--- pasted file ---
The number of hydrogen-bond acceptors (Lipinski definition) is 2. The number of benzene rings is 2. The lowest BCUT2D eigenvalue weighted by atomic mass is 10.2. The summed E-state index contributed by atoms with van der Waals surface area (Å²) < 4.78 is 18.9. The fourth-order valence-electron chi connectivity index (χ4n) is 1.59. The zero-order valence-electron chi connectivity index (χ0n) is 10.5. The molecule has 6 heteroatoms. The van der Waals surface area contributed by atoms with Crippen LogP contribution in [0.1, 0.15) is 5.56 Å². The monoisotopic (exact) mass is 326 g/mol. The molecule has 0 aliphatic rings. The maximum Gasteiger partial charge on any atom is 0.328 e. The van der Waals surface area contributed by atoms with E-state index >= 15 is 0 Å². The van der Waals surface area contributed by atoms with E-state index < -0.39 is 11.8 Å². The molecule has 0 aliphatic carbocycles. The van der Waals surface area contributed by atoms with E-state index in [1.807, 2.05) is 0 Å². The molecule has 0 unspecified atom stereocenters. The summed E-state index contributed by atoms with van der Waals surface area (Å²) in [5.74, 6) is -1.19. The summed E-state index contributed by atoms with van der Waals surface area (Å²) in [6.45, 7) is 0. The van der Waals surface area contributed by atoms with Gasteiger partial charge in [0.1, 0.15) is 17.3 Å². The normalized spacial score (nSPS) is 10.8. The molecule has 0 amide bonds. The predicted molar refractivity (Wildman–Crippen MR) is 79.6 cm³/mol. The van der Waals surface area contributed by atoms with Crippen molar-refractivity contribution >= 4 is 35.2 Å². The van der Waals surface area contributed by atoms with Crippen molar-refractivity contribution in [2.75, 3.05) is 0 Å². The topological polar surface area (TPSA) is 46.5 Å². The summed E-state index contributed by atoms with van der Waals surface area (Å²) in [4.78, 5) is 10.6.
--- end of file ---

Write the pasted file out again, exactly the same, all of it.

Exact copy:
The number of hydrogen-bond acceptors (Lipinski definition) is 2. The number of benzene rings is 2. The lowest BCUT2D eigenvalue weighted by atomic mass is 10.2. The summed E-state index contributed by atoms with van der Waals surface area (Å²) < 4.78 is 18.9. The fourth-order valence-electron chi connectivity index (χ4n) is 1.59. The zero-order valence-electron chi connectivity index (χ0n) is 10.5. The molecule has 6 heteroatoms. The van der Waals surface area contributed by atoms with Crippen LogP contribution in [0.1, 0.15) is 5.56 Å². The monoisotopic (exact) mass is 326 g/mol. The molecule has 0 aliphatic rings. The maximum Gasteiger partial charge on any atom is 0.328 e. The van der Waals surface area contributed by atoms with E-state index >= 15 is 0 Å². The van der Waals surface area contributed by atoms with E-state index < -0.39 is 11.8 Å². The molecule has 0 aliphatic carbocycles. The van der Waals surface area contributed by atoms with E-state index in [1.807, 2.05) is 0 Å². The molecule has 0 unspecified atom stereocenters. The summed E-state index contributed by atoms with van der Waals surface area (Å²) in [5.74, 6) is -1.19. The summed E-state index contributed by atoms with van der Waals surface area (Å²) in [6.45, 7) is 0. The van der Waals surface area contributed by atoms with Gasteiger partial charge in [0.1, 0.15) is 17.3 Å². The normalized spacial score (nSPS) is 10.8. The molecule has 0 amide bonds. The predicted molar refractivity (Wildman–Crippen MR) is 79.6 cm³/mol. The van der Waals surface area contributed by atoms with Crippen molar-refractivity contribution >= 4 is 35.2 Å². The van der Waals surface area contributed by atoms with Crippen molar-refractivity contribution in [2.75, 3.05) is 0 Å². The topological polar surface area (TPSA) is 46.5 Å². The summed E-state index contributed by atoms with van der Waals surface area (Å²) in [4.78, 5) is 10.6.